Wednesday, May 09, 2018

Who said it? 16

Has it been a year since an episode of America's favorite blog game - Who said it? Apparently. I believe this is episode 16. And, apparently there was a time when I switched from Roman numerals to regular old numbers in the title. Oh, well, as they say. The self-imposed rule is that the quotes have to be from my own personal library. Answers at the bottom. Suggest you write down your own answers before you look.

1. "This has been a matter of some embarrassment to me because it reflects upon the performance of my duties as Chief Justice of the United States.
     When I accepted that position, it was with the fixed purpose of leaving politics permanently for service on the Court. That is still my purpose. It is irrevocable. I will not change it under any circumstances or conditions.
      Be they many or few, the remaining useful years of my life are dedicated to the service of the Supreme Court of the United States, in which work I am increasingly happy."

a. Earl Warren  b. William Taft  c. John Marshall  d. William Rehnquist

2. "So it is not too much to ask of Americans that they not be censors, that they run the risk of being deeply wounded by ideas so that that we may all be free. If we are wounded by an ugly idea, we must count it as part of the cost of freedom and, like American heroes in the days gone by, bravely carry on."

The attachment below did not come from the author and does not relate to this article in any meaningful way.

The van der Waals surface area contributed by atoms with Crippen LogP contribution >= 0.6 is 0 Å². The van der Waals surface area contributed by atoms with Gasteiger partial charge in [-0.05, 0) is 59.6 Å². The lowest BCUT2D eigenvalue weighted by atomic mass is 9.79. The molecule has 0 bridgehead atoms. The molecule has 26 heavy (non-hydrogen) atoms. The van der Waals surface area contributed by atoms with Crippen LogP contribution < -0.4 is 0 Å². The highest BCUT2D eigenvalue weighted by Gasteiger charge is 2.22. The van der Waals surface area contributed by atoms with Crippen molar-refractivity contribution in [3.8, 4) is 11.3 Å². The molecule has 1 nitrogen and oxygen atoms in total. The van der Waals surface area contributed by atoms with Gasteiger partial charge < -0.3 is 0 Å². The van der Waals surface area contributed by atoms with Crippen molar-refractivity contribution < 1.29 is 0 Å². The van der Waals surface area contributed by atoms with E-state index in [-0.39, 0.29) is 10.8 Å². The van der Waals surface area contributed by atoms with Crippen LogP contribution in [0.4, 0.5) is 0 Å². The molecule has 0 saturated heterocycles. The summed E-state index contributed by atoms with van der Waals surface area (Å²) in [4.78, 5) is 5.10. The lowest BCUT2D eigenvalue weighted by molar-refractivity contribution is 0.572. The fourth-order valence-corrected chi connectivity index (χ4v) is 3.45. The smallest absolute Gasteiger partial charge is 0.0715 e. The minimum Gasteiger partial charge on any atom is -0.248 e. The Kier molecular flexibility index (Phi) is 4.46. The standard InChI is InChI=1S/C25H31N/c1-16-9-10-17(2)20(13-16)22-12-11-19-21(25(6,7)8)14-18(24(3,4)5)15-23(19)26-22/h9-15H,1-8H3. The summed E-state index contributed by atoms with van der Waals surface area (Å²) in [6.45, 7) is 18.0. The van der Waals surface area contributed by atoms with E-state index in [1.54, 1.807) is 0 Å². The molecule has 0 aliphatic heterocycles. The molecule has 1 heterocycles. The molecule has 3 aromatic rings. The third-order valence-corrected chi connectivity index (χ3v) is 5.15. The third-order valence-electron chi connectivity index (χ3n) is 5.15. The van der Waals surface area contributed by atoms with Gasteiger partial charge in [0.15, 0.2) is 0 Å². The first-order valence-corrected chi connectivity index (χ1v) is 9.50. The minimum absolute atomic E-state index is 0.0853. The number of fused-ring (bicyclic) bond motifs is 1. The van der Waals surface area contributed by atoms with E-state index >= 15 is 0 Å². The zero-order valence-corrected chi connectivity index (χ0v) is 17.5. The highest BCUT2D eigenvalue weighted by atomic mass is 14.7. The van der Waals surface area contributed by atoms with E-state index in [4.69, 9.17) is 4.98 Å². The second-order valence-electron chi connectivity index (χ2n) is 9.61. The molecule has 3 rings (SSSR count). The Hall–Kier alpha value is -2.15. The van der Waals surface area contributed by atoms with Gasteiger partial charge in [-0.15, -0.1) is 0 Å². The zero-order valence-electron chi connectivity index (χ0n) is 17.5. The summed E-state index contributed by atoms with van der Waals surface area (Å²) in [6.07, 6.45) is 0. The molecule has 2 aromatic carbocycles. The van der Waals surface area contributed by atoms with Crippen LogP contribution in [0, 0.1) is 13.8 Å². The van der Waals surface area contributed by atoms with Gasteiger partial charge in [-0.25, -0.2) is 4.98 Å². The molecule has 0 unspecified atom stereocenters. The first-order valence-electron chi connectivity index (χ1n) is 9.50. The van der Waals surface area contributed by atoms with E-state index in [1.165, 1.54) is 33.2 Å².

a. Mark Twain  b. Kurt Vonnegut c. Martin Luther King, Jr. d. Barack Obama

3. "My first conscious memory is of running. I was three years old, and my mother was driving us in a horse-drawn buggy, holding my baby brother Don on her lap while a neighbor girl held me. The horse turned the corner leading to our house at high speed, and I tumbled onto the ground. I must have been in shock, but I managed to get up and run after the buggy while my mother tried to make the horse stop. The only after effect of this accident was that years later, when the vogue of parting hair on the left side came along, I still had to comb mine straight back to hide a scar caused by the fall.

a. Abraham Lincoln b. Teddy Roosevelt c. Johnny Carson d. Richard Nixon

4. "A free and open mind, and political relativity. The organizer in his way of life, with his curiosity, irreverence, imagination, sense of humor, distrust of dogma, his self-organization, his understanding of the irrationality of much of human behavior, becomes a flexible personality, not a rigid structure that breaks when something unexpected happens. Having his own identity, he has no need for the security of an ideology or a panacea. He knows that life is a quest for uncertainty; that the only certain fact of life is uncertainty; and he can live with it. He knows that all values are relative, in a world of political relativity. Because of these qualities he is unlike to disintegrate into cynicism and disillusionment, for he does not depend on illusion."